Last Night's TV: Help! My House Is Falling Down / Channel 4 <br/>Domesday / BBC2 - Reviews - TV & Radio - The Independent

Last Night's TV: Help! My House Is Falling Down / Channel 4
Domesday / BBC2

Just another brick in the wall

Why, when all those dastardly bank bosses were made to sit in front of a select committee and confess their contribution to the economic crash, did the presenters responsible for the property TV show boom escape censure? How is it, after encouraging us all to splurge our easy credit on houses we could ill afford, that they've managed to segue straight into home improvement advice, now that none of us can meet the expense of moving again? First came
Kirstie's Homemade Home, in which the relentlessly cheerful Kirstie Allsopp suggested homeowners spruce up their surroundings using techniques learnt from Blue Peter. Now we have Sarah Beeny with the B&Q-sponsored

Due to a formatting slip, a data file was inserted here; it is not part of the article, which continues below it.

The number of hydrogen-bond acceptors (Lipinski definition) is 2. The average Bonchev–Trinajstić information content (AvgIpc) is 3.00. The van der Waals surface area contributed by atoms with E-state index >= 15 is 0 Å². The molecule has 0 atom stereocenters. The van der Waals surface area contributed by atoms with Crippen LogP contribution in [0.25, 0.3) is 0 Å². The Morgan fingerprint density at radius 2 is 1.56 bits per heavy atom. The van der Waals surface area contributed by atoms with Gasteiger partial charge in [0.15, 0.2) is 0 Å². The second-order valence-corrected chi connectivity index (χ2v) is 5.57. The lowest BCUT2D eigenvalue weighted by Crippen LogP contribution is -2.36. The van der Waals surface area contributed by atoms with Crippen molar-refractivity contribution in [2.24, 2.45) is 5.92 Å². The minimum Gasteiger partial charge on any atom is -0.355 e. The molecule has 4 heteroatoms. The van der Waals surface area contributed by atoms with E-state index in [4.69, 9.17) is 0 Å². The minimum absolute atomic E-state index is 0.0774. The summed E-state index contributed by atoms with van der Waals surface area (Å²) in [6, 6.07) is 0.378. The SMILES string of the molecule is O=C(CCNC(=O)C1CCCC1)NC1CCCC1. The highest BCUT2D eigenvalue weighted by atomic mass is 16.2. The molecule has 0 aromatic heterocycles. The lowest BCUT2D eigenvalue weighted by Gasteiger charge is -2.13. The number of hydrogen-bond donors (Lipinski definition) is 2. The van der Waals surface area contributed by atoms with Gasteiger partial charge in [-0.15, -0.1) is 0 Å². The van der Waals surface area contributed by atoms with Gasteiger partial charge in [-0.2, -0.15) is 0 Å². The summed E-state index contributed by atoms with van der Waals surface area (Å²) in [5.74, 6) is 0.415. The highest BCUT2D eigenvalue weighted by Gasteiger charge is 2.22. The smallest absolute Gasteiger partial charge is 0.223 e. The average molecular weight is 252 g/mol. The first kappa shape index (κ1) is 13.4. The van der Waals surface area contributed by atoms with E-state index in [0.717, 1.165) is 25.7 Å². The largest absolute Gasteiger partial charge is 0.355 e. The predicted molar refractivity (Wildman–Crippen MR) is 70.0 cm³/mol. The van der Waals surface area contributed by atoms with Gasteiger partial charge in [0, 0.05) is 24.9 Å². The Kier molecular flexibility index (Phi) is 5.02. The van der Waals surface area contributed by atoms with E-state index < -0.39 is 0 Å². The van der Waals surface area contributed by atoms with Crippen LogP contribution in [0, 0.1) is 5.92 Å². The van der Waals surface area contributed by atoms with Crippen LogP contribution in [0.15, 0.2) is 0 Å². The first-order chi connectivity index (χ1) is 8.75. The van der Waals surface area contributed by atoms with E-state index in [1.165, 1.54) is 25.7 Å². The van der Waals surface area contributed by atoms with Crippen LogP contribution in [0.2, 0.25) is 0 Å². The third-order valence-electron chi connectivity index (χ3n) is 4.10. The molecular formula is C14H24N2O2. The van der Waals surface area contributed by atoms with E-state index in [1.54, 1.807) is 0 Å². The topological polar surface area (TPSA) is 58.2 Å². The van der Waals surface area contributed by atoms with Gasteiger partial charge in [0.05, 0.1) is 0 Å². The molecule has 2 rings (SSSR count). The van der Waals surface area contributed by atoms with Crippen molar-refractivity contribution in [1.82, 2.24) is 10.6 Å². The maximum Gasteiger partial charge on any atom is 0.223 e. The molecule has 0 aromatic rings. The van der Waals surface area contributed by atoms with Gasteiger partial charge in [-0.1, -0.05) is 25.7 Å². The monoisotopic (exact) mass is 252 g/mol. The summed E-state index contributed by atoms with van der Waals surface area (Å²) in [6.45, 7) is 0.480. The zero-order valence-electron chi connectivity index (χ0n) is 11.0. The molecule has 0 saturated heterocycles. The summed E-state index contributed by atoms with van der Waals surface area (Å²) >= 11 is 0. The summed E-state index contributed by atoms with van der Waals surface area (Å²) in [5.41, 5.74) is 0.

Help! My House Is Falling Down, for which Channel 4 manifestly failed to find anything other than a working title.

"Over the next few weeks," Beeny explained, accompanied by a sinister soundtrack that wouldn't have been out of place in a Tim Burton movie, "I'll be rescuing families whose lives and houses are literally collapsing around them." Is it possible, I wondered, that the people who've applied to appear on this show are the same ones who were too busy watching Property Ladder and dreaming of their second property to think about maintaining their first? Becky, the first of Beeny's onscreen clients, certainly struck me as the type.



Becky had persuaded her husband, Nick, against his better judgement, that they should buy a delightful 17th-century bakehouse somewhere north of their budget. Unfortunately, neither had bothered to check beforehand whether, say, the bakehouse's timbers might be riddled with woodworm; the bricks might be damaged by rain and the local species of masonry-munching bees; or the open well in the basement might, just might, be prone to causing a spot of damp.